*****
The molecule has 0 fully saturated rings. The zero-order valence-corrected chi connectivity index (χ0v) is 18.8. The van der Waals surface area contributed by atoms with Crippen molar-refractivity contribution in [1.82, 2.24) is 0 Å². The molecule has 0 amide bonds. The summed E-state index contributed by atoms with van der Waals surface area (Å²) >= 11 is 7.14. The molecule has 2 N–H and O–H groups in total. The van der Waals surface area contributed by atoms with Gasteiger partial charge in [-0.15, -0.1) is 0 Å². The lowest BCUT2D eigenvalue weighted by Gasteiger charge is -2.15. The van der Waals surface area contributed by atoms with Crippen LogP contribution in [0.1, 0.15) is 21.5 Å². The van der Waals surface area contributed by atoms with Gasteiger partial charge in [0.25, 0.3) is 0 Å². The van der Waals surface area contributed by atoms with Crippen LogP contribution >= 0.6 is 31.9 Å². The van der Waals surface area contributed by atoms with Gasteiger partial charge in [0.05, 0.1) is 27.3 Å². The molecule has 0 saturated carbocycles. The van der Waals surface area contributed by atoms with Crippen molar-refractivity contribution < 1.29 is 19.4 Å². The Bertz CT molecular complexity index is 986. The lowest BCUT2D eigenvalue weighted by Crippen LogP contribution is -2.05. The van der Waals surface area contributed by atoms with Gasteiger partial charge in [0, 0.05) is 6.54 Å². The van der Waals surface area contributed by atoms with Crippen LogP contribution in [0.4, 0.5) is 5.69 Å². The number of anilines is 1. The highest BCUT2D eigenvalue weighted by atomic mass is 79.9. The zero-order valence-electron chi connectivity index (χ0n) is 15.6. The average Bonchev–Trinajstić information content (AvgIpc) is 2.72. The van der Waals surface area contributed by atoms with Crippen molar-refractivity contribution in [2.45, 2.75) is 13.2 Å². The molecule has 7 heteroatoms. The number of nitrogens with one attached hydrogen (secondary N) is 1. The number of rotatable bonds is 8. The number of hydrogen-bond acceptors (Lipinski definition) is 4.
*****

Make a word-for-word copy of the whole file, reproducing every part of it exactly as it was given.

The molecule has 0 fully saturated rings. The zero-order valence-corrected chi connectivity index (χ0v) is 18.8. The van der Waals surface area contributed by atoms with Crippen molar-refractivity contribution in [1.82, 2.24) is 0 Å². The molecule has 0 amide bonds. The summed E-state index contributed by atoms with van der Waals surface area (Å²) >= 11 is 7.14. The molecule has 2 N–H and O–H groups in total. The van der Waals surface area contributed by atoms with Gasteiger partial charge in [-0.15, -0.1) is 0 Å². The lowest BCUT2D eigenvalue weighted by Gasteiger charge is -2.15. The van der Waals surface area contributed by atoms with Crippen LogP contribution in [0.1, 0.15) is 21.5 Å². The van der Waals surface area contributed by atoms with Gasteiger partial charge in [0.25, 0.3) is 0 Å². The van der Waals surface area contributed by atoms with Crippen LogP contribution >= 0.6 is 31.9 Å². The van der Waals surface area contributed by atoms with Gasteiger partial charge in [0.05, 0.1) is 27.3 Å². The molecule has 0 saturated carbocycles. The van der Waals surface area contributed by atoms with Crippen molar-refractivity contribution < 1.29 is 19.4 Å². The Bertz CT molecular complexity index is 986. The lowest BCUT2D eigenvalue weighted by Crippen LogP contribution is -2.05. The van der Waals surface area contributed by atoms with Gasteiger partial charge in [0, 0.05) is 6.54 Å². The van der Waals surface area contributed by atoms with Crippen LogP contribution in [0.4, 0.5) is 5.69 Å². The number of anilines is 1. The highest BCUT2D eigenvalue weighted by atomic mass is 79.9. The zero-order valence-electron chi connectivity index (χ0n) is 15.6. The average Bonchev–Trinajstić information content (AvgIpc) is 2.72. The van der Waals surface area contributed by atoms with Crippen molar-refractivity contribution in [2.45, 2.75) is 13.2 Å². The molecule has 7 heteroatoms. The number of nitrogens with one attached hydrogen (secondary N) is 1. The number of rotatable bonds is 8. The number of hydrogen-bond acceptors (Lipinski definition) is 4.